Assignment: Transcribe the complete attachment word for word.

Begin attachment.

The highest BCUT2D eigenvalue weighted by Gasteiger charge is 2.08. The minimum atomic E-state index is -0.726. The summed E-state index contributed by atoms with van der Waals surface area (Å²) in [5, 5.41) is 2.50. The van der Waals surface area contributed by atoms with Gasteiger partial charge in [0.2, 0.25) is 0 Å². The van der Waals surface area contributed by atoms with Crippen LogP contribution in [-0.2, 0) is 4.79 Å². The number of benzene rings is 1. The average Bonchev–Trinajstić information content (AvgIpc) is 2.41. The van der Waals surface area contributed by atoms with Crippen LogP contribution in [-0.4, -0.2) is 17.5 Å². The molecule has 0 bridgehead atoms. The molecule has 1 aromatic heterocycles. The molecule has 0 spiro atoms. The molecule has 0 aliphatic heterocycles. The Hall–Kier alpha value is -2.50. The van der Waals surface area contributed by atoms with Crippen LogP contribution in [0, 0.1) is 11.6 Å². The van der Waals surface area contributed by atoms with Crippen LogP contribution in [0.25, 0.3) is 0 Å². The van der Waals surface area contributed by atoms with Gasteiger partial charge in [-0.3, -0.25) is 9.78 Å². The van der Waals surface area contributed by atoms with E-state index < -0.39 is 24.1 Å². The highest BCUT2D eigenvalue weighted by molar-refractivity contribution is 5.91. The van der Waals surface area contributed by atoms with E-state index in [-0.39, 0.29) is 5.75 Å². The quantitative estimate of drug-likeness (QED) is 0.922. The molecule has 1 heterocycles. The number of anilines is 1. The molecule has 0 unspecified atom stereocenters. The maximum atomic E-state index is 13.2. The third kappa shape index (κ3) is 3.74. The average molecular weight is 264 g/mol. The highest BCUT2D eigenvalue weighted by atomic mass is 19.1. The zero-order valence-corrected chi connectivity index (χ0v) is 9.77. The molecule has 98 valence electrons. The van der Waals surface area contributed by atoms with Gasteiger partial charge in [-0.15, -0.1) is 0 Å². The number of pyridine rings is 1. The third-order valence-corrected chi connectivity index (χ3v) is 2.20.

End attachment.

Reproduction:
The highest BCUT2D eigenvalue weighted by Gasteiger charge is 2.08. The minimum atomic E-state index is -0.726. The summed E-state index contributed by atoms with van der Waals surface area (Å²) in [5, 5.41) is 2.50. The van der Waals surface area contributed by atoms with Gasteiger partial charge in [0.2, 0.25) is 0 Å². The van der Waals surface area contributed by atoms with Crippen LogP contribution in [-0.2, 0) is 4.79 Å². The number of benzene rings is 1. The average Bonchev–Trinajstić information content (AvgIpc) is 2.41. The van der Waals surface area contributed by atoms with Crippen LogP contribution in [-0.4, -0.2) is 17.5 Å². The molecule has 0 bridgehead atoms. The molecule has 1 aromatic heterocycles. The molecule has 0 spiro atoms. The molecule has 0 aliphatic heterocycles. The Hall–Kier alpha value is -2.50. The van der Waals surface area contributed by atoms with Crippen LogP contribution in [0, 0.1) is 11.6 Å². The van der Waals surface area contributed by atoms with Crippen LogP contribution in [0.25, 0.3) is 0 Å². The van der Waals surface area contributed by atoms with Gasteiger partial charge in [-0.3, -0.25) is 9.78 Å². The van der Waals surface area contributed by atoms with E-state index < -0.39 is 24.1 Å². The highest BCUT2D eigenvalue weighted by molar-refractivity contribution is 5.91. The van der Waals surface area contributed by atoms with E-state index in [-0.39, 0.29) is 5.75 Å². The quantitative estimate of drug-likeness (QED) is 0.922. The molecule has 1 heterocycles. The number of anilines is 1. The molecule has 0 unspecified atom stereocenters. The maximum atomic E-state index is 13.2. The third kappa shape index (κ3) is 3.74. The average molecular weight is 264 g/mol. The highest BCUT2D eigenvalue weighted by atomic mass is 19.1. The zero-order valence-corrected chi connectivity index (χ0v) is 9.77. The molecule has 98 valence electrons. The van der Waals surface area contributed by atoms with Gasteiger partial charge in [-0.15, -0.1) is 0 Å². The number of pyridine rings is 1. The third-order valence-corrected chi connectivity index (χ3v) is 2.20.